Myth: Ontario wolves are not protected.
Facts: Ontario wolf conservation is already ensured by:
  • conservation legislation that prohibits the use of poison (the historic effective means of wolf control), and the elimination of bounties (in 1970’s);
  • healthy wolf populations are sustained by provincial deer and moose management programs;
  • forest management that enhances deer, beaver, hare, moose habitat;
  • emergency winter deer feeding programs;
  • provincial hunter and fur manager education that promotes conservation;
  • the geography of Ontario — wolves occupy virtually all of the forested parts of Ontario (85% of their historic range);
  • conservation laws that prohibit the killing of wolves for frivolous reasons (they can only be harvested by licensed hunters, trappers, or farmers in protection of livestock).


Myth: Hunting and trapping outside of the park is causing a decline of wolves in Algonquin.

The Algonquin Wolf Advisory Group (A.W.A.G.) consulted with the best wolf scientists in 2000/2001 and determined that wolf conservation could be achieved through a combination of forest habitat enhancement, protection of wolves from disturbance inside the park, and hunting and trapping seasons. The A.W.A.G. did not recommend closing hunting and trapping seasons.


Myth: Forest management inside and outside Algonquin Park threatens wolves.

To the contrary, wolves benefit from forest management that improves the habitat for their principle prey species — white-tailed deer, beaver. Only 1.5% of Algonquin Park is subjected to forest habitat improvement annually, which is not enough to prevent the reduction of wolf prey populations. Deer populations in the park are one-tenth what they were in 1960. Less forest disturbance means less food for deer, beaver, hares, etc.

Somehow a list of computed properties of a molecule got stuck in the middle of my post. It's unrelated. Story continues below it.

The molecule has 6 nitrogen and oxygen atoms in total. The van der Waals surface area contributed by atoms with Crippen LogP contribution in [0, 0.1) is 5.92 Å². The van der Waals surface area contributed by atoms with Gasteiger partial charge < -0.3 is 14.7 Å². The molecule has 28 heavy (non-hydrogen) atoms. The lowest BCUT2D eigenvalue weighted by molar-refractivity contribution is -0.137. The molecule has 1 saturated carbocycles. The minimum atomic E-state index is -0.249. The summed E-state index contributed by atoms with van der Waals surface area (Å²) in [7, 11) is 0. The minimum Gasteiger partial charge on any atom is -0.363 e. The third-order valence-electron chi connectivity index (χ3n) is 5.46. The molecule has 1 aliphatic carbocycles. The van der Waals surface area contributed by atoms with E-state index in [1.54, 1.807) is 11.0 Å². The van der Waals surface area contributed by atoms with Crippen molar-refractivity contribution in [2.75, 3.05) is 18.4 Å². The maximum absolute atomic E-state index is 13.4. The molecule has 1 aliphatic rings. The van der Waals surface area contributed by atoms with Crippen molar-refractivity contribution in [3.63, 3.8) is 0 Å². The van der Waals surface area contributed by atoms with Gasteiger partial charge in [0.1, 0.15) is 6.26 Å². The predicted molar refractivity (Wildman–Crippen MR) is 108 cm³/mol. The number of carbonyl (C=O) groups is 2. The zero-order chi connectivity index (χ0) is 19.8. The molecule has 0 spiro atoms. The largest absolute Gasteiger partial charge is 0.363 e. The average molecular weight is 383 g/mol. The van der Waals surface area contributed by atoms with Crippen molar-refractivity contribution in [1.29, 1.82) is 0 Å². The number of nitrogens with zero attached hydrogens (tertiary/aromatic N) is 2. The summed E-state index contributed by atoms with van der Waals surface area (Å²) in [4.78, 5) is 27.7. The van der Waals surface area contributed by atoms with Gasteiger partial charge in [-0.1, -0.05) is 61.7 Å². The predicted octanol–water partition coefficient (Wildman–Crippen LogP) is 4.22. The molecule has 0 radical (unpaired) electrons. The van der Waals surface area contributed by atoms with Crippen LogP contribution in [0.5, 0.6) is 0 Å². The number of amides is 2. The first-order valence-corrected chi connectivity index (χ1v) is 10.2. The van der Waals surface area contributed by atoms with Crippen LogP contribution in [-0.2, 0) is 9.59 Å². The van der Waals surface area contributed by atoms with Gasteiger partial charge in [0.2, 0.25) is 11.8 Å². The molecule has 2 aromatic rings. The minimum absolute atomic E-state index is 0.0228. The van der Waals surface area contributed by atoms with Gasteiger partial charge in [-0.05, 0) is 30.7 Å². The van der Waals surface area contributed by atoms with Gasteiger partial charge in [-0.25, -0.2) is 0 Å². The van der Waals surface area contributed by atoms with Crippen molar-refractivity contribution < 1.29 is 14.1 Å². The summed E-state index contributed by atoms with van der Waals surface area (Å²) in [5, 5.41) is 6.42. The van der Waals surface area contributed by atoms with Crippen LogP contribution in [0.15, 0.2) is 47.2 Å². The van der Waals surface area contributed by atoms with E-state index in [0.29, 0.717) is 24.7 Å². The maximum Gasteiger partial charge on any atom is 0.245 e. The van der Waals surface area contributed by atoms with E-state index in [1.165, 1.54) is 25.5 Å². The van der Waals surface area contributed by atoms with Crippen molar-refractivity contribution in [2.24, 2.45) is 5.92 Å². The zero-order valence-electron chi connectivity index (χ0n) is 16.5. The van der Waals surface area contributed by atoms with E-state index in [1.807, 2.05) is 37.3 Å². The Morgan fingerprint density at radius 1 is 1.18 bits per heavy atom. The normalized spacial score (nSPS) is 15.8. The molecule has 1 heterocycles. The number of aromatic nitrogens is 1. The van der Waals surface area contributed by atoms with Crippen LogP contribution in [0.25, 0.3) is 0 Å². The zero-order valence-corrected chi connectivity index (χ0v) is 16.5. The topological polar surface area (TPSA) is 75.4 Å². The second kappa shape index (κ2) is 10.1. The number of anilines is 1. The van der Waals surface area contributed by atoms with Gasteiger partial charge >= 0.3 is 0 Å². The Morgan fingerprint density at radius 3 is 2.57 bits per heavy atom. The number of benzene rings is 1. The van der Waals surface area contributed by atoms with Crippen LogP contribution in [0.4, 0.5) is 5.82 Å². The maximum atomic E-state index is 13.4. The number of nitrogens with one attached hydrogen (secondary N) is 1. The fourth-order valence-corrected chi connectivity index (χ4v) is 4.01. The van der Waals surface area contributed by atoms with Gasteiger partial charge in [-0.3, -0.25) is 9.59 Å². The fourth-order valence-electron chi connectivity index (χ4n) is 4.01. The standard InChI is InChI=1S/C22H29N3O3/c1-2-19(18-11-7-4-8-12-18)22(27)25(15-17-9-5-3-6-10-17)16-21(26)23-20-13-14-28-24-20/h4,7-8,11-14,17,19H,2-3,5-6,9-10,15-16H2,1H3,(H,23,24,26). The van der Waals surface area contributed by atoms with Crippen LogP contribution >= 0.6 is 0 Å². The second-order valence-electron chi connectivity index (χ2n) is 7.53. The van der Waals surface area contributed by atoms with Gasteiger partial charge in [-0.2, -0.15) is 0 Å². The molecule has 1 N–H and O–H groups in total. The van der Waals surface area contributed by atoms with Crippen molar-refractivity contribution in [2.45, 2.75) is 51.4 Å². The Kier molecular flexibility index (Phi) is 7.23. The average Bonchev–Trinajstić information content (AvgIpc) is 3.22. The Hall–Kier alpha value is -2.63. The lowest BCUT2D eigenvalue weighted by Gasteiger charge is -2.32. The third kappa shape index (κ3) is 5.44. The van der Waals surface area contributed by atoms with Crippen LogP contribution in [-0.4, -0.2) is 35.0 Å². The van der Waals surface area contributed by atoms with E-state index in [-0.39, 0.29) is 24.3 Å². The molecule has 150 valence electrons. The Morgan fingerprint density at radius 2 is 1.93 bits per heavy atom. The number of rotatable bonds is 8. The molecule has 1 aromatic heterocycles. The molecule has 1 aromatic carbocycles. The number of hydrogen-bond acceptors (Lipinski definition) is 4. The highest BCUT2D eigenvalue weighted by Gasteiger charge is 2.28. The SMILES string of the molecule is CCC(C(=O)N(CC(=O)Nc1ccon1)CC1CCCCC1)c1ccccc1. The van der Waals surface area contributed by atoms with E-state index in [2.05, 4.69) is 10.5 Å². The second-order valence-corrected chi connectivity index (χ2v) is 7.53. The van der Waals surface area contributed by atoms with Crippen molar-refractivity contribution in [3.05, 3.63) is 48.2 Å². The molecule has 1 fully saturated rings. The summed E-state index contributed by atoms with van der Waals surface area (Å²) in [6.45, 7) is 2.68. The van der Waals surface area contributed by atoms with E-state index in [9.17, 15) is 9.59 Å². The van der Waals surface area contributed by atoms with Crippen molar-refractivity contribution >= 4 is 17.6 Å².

Myth: The Algonquin wolf is native to Algonquin Park.

Eastern wolves are small-bodied deer-eating wolves that followed deer into the park when it was logged and burned in the 19th/early 20th century. The wolves that really belong in Algonquin are the larger grey wolves. As the park continues to provide more moose habitat than deer habitat, the so-called eastern wolf population will predictably continue to decline.


Myth: Hunters and trappers oppose harvest regulations because they dislike wolves.

Hunters and trappers would agree to restrictions on harvest, such as quotas or special licenses, if it was demonstrated that this was necessary for conservation. To date this has not been sufficiently demonstrated. Hunters and trappers oppose unnecessary restrictions.


What needs to be done for wolf conservation:
  • The province should implement the well researched, widely consulted, recommendations submitted by the Algonquin Wolf Advisory Group.
  • Use the wolf sighting and harvest data collected from deer, moose, and small game hunters, the trapper harvest data, the wolf sighting data collected from aerial surveys and other sources, to compile baseline wolf status data for ongoing trend monitoring (estimates of absolute wolf numbers are less important than knowing whether the population is stable, increasing or decreasing in the future). This would be consistent with the C.O.S.E.W.I.C. designation.